SIOUX CITY, Iowa (CN) – Senator Elizabeth Warren was greeted with a standing ovation Monday as she addressed controversy over her past ancestry claims at a presidential forum about issues facing Native Americans, and was lauded for her advocacy by several tribal leaders who shared the stage with her.
“It’s a special day,” remarked an optimistic Frank White, chairman of the Winnebago tribe of Nebraska. “I just got a hug from the next president of the United States.”
For her part, Warren opened her remarks at the Orpheum Theater on a contrite note.
“I know I have made mistakes. I am sorry for harm I have caused. I have listened and learned a lot. It is a great honor to be able to partner with Indian Country,” Warren said.
Warren focused on respecting the sovereignty of tribal nations and increasing federal funding for programs to meet the obligations of past treaties. She also offered ideas on how to protect Native women from violence and respect the integrity of sacred tribal land.
“I will revoke the permit for the pipelines,” Warren pledged, referring to the Keystone XL and Dakota Access oil pipelines. “But the hard part is to think about structural changes. It’s much better to not make mistakes to begin with.”
If elected president, she promised to empower tribal leaders to be decision-makers before the federal government moves forward with an oil pipeline permit.
Billed as the first presidential forum dedicated entirely to issues facing indigenous peoples, the Frank LeMere Native American Presidential Forum will feature nine Democratic hopefuls over the course of two days. Every major presidential candidate, including President Donald Trump and his sole Republican challenger William Weld, were invited to participate.
“This forum isn’t about ‘gotcha’ moments. It’s about ‘get it’ moments. We want candidates to grasp the challenges and aspirations of Indian Country,” said OJ Semans in a statement. Semans is co-executive director of Four Directions, a national Native American voting rights organization that helped sponsor the event.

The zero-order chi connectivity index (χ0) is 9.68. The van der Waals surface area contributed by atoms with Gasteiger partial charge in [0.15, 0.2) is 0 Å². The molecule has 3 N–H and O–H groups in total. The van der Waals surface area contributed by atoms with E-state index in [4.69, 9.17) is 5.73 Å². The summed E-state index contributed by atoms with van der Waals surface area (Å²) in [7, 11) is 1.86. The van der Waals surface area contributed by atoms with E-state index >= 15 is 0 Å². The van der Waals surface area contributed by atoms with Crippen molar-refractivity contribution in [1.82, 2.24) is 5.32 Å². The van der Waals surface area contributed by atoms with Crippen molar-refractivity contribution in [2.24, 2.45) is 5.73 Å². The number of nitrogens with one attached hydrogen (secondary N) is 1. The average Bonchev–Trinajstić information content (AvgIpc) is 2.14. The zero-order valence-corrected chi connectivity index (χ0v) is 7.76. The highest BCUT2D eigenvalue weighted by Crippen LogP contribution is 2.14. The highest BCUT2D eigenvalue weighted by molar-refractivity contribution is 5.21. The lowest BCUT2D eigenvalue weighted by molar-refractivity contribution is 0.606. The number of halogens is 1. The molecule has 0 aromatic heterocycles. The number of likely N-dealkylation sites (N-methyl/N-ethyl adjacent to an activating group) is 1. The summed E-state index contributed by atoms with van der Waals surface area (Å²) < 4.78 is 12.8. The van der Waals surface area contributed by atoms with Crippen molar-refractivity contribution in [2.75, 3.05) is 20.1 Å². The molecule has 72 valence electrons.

Semans noted there were no questions or comments about Native American issues during the recent Democratic debates.
“Our populations have been largely ignored in federal elections and federal process,” Winnebago leader Frank White said while welcoming the candidates. “We are still here. We are looking for a candidate who will recognize our legal status and work with us to address our obstacles.”
While the forum addressed sovereignty of tribal land, reparations and voter suppression, the disappearance and murder of indigenous women – which often go unreported and uninvestigated – received particular attention. Throughout the event the names of missing and murdered tribal women were read from the stage, along with the circumstances of their disappearance.
Native Americans are most vulnerable to police brutality, domestic violence and sexual assault of homeless women, according to Judith LeBlanc, a tribal leader from Oklahoma.
“This is a crisis,” Warren agreed. She has proposed a nationwide “Missing Indigenous Woman Alert System” that would be modeled after the Amber Alert System.
Warrant was introduced by Rep. Deb Haaland, a Democrat from New Mexico and a member of the Laguna Pueblo tribe and, along with Rep. Sharice Davids, was the first Native American woman elected to Congress. Warren and Haaland are working together on a bill called “Honoring Promises to Native Nations Act” that would address numerous issues that face indigenous peoples.
“Last Friday was a monumental day,” Haaland said, referencing the public release of her and Warren’s proposals. “This is the most just legislation yet to address the promises that have been broken and the need in our communities.”
In addition to her willingness to work through the details of legislation, Warren was praised for her willingness to take on political damage by working for Native populations. The candidate’s history of feuds with President Trump came up on several occasions, along with the importance of next year’s elections.
“I know a winning candidate when I see one,” Halaand said. “I say that every time [Republicans] ask about Elizabeth’s family instead of asking about issues facing American families. Elizabeth knows she will be attacked, but she’s here to be a partner in our unwavering struggle. The president is no match for a woman with a plan.”
Named after Frank LeMere, a prominent civil rights activist who died in June, the forum features candidates one at a time as they respond to questions from a panel of tribal leaders and Native American youth.
Author Marianne Williamson opened the forum Monday morning, with Senator Amy Klobuchar scheduled for the afternoon. Kamala Harris, Bernie Sanders, Mark Charles, John Delaney, Julian Castro and Bill de Blasio are slated for Tuesday. Mark Trahant, a journalist and editor of Indian Country Today, is moderating.
The forum is being live-streamed on the Facebook page of the Native American Rights Fund.